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Education Matters: The Bible as interpretive literature

October 15, 2010|By Dan Kimber

Editor's Note: Numerous instances of plagiarism have been discovered in Dan Kimber’s “Education Matters” column, which ran in the News- Press from September 2003 to September 2011. In those columns where plagiarism has been found, a For the Record specifying the details will be appended to the piece.

I'm hooked on this paper's Saturday religious section. Of the good folks who weigh in each week, the Rev. Bryan Griem seems to have garnered the most attention for his resolute stands on a number of controversial issues.

I find him interesting because he seems to have all the answers and very few questions. In matters of religion, I am just the opposite.

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And so I shall defer to the good reverend for having made more progress than I in unraveling life's deepest mysteries. His assurance in knowing The Truth comes from the Bible, which he quotes as an end point to all discussion and a final arbiter in any and all questions of theology.

I must say that my faith does not take me to that point. I believe that the Bible is a good book, but it was written by men whom we all know to be imperfect. If that is an acceptable premise, I have a question for Griem.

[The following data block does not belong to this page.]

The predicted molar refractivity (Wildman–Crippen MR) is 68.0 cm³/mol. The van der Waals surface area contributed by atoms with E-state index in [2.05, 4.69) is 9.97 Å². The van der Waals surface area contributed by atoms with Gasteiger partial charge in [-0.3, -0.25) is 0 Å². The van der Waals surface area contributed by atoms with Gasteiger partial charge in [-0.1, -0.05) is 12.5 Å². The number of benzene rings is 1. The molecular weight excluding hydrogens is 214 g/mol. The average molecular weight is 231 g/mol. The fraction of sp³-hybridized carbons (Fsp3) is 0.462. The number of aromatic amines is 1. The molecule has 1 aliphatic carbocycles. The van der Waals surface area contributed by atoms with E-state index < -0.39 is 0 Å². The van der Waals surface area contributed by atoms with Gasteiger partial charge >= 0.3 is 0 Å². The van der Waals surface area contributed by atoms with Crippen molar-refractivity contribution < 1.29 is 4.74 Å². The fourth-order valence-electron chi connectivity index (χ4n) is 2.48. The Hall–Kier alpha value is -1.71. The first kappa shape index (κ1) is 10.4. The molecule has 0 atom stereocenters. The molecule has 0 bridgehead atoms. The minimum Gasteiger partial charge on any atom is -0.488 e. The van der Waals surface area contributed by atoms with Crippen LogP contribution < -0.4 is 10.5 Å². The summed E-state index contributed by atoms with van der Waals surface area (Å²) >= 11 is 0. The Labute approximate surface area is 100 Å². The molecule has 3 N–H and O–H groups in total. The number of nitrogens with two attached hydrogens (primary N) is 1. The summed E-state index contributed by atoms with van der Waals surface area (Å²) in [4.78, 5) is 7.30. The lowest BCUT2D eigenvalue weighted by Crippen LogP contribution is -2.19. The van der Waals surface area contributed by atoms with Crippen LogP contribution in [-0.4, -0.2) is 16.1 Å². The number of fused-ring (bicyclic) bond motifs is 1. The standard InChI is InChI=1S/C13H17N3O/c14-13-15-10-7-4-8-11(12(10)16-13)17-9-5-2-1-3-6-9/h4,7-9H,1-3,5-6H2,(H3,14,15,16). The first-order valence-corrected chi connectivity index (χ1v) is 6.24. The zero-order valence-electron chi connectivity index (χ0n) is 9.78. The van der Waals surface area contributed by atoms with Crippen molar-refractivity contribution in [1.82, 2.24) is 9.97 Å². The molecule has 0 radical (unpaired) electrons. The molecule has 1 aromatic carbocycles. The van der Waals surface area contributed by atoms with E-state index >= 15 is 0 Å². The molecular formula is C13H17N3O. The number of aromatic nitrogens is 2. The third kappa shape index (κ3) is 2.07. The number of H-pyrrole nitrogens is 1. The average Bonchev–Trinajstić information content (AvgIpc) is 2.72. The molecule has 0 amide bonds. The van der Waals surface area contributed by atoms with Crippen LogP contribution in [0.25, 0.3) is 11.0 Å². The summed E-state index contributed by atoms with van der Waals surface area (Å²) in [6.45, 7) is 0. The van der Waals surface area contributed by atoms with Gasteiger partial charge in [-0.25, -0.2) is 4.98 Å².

Why do fundamentalist interpreters of the Bible quote from Leviticus in revealing God's abomination of homosexuality, but when said fundamentalists are confronted with other outrageous passages from the same book (like it's OK to kill your wife if she is not a virgin) want to put them into "historical perspective"? I take that response to mean, "disregard them."

Why then, to reiterate, should I not disregard the words in Leviticus that condemns to death men who "lie with each other"? Why is that oft-quoted passage seen as God's will, while another passage that sanctions the sale of one's daughter into slavery (Exodus 21) is glossed over by putting it into "context"?

I would ask the reverend about Seth Walsh, the 13-year-old boy who committed suicide recently after having suffered years of torment by classmates for being gay. He, like so many other human beings on this planet, knew there was something different about himself from a very young age. By accepting that difference, is he truly an abomination in the eyes of the Lord for having "made that choice"?

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